WAPA phases out Equipment Loan Program

Based on a recent evaluation by WAPA’s Assessment Team, Energy Services is sunsetting its popular Equipment Loan Program. The Assessment Team, which was established in 2017, has been studying WAPA programs and initiatives to ensure that they support WAPA’s mission and bring value to the customer. The evaluation concluded that the program had successfully accomplished its original objective of giving power customers the opportunity to test out expensive diagnostic tools that might help them with planning, operations and maintenance.

Diagnostic tools like the Sense Home Energy 3300 power monitor have become less expensive, more accurate and easier to handle than the monitors of even 10 years ago.

WAPA launched the Equipment Loan Program more than 30 years ago when diagnostic tools were often large, cumbersome and expensive. The price of an infrared camera, for example, used to run to several thousand dollars for a basic model. Now you can pick up a pocket-sized camera at Home Depot for a little more than $200. There are even apps you can download to take IR pictures with your cellphone. Likewise, anemometers and weather stations have come down in price so that entities on a tight budget—schools, small municipal utilities—can afford to purchase their own.

Keeping pace with the latest technology has also become a problem for the Equipment Loan Program. The technology behind the tools used to change more slowly, so the program could provide customers with state-of-the-art equipment, or close to it. Today, a new and genuinely improved model seems to come out every couple of years. Even with more affordable prices, updating the tool library becomes an expensive proposition. At the same time, customers often can buy the latest version of a particular tool without denting their own budgets.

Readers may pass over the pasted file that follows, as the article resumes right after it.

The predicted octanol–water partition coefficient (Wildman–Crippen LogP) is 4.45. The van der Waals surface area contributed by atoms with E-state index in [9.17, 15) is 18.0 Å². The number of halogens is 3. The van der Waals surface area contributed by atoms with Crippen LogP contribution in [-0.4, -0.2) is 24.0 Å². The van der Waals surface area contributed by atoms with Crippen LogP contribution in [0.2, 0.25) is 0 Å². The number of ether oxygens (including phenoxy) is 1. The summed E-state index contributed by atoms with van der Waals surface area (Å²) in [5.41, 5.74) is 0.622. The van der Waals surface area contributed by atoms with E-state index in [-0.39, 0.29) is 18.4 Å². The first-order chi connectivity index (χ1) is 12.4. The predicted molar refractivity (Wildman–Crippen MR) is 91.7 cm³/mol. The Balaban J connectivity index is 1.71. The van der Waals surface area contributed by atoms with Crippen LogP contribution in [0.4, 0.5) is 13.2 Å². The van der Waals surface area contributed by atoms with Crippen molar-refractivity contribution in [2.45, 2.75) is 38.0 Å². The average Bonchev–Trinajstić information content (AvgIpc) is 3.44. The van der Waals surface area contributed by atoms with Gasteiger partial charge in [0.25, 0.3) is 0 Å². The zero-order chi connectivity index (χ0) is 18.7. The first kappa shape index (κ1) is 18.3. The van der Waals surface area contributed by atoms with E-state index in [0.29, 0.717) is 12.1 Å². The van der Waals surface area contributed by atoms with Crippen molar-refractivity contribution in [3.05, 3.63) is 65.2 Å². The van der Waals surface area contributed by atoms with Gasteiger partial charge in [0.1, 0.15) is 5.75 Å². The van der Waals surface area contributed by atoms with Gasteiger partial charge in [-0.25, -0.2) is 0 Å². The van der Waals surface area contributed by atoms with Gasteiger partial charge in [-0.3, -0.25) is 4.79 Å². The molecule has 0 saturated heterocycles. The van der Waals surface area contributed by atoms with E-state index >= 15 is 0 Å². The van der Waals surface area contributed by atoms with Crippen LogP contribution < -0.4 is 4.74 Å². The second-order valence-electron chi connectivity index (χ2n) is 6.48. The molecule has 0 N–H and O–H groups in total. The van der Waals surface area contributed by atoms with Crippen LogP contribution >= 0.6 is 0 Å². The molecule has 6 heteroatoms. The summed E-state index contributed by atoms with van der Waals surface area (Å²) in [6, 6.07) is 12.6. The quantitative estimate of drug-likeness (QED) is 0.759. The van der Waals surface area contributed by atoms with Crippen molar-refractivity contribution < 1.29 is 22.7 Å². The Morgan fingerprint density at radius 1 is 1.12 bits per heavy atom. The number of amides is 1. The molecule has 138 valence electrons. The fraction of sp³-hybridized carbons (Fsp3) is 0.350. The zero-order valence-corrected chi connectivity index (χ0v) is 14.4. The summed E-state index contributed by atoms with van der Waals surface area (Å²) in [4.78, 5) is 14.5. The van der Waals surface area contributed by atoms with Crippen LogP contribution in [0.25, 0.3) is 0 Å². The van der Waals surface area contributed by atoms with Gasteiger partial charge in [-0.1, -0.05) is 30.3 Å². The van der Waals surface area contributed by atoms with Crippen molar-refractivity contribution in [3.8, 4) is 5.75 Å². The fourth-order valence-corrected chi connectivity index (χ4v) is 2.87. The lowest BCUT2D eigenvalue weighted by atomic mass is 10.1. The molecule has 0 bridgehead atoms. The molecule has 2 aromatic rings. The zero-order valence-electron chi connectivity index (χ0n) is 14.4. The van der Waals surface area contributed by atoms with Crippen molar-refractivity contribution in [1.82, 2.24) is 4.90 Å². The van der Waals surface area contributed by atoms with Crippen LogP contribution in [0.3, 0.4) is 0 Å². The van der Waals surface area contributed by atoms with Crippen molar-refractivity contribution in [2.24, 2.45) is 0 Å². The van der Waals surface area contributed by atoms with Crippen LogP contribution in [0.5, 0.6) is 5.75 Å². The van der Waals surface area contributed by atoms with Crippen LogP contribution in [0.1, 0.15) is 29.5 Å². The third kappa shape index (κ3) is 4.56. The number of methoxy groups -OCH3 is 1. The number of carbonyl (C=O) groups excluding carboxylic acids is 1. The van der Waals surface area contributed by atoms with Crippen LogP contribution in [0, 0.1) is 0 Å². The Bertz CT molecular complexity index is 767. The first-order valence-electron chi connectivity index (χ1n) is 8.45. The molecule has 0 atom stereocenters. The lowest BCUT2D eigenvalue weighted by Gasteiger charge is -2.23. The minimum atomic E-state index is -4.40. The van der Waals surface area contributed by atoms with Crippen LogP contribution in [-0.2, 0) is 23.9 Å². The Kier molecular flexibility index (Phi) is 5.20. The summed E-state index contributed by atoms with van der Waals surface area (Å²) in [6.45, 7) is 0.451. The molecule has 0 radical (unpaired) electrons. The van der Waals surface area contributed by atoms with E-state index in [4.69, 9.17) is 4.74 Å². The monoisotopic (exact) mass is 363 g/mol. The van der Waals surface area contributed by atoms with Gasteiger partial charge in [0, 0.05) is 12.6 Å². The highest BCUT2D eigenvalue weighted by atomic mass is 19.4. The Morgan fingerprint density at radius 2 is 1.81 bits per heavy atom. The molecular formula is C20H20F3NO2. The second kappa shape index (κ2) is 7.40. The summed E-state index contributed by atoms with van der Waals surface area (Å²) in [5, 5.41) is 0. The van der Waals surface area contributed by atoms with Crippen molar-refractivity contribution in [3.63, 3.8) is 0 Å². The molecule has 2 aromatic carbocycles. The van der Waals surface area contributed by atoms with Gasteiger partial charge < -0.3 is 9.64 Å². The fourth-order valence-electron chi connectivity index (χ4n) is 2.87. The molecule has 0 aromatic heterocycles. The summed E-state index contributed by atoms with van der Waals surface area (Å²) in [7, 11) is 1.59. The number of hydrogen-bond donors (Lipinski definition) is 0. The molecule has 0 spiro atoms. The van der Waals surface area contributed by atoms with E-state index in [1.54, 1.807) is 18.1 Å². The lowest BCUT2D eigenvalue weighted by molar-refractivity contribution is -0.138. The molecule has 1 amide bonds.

These changes in the marketplace have led to a sharp drop in the number of customers using the Equipment Loan Program. At the same time, many of the tools have become outdated. Were the program to continue, bringing the library up to date would be costly. The decision to end the program saves about $177,000 annually—funds that can be directed toward efforts that offer customers greater value.

All of the existing loan requests have been filled and we are in the process of retrieving the equipment so it can be disposed of as federal law requires.

Going forward, WAPA customers will have to make other arrangements for their equipment needs. However, most of the diagnostic tools in the Equipment Loan Program library are readily available from local vendors for rental or purchase. Also, you can contact your regional Energy Services representative for suggestions on where to find tools.

Your support of the Equipment Loan Program over the years has made it a highlight of Energy Services. It has allowed us to meet our customers, learn about your unique operations and find solutions that improve safety, efficiency and occasionally your bottom line. As hard as it is to say goodbye to the Equipment Loan Program, we consider it a success to retire a program that has served its purpose and met your needs.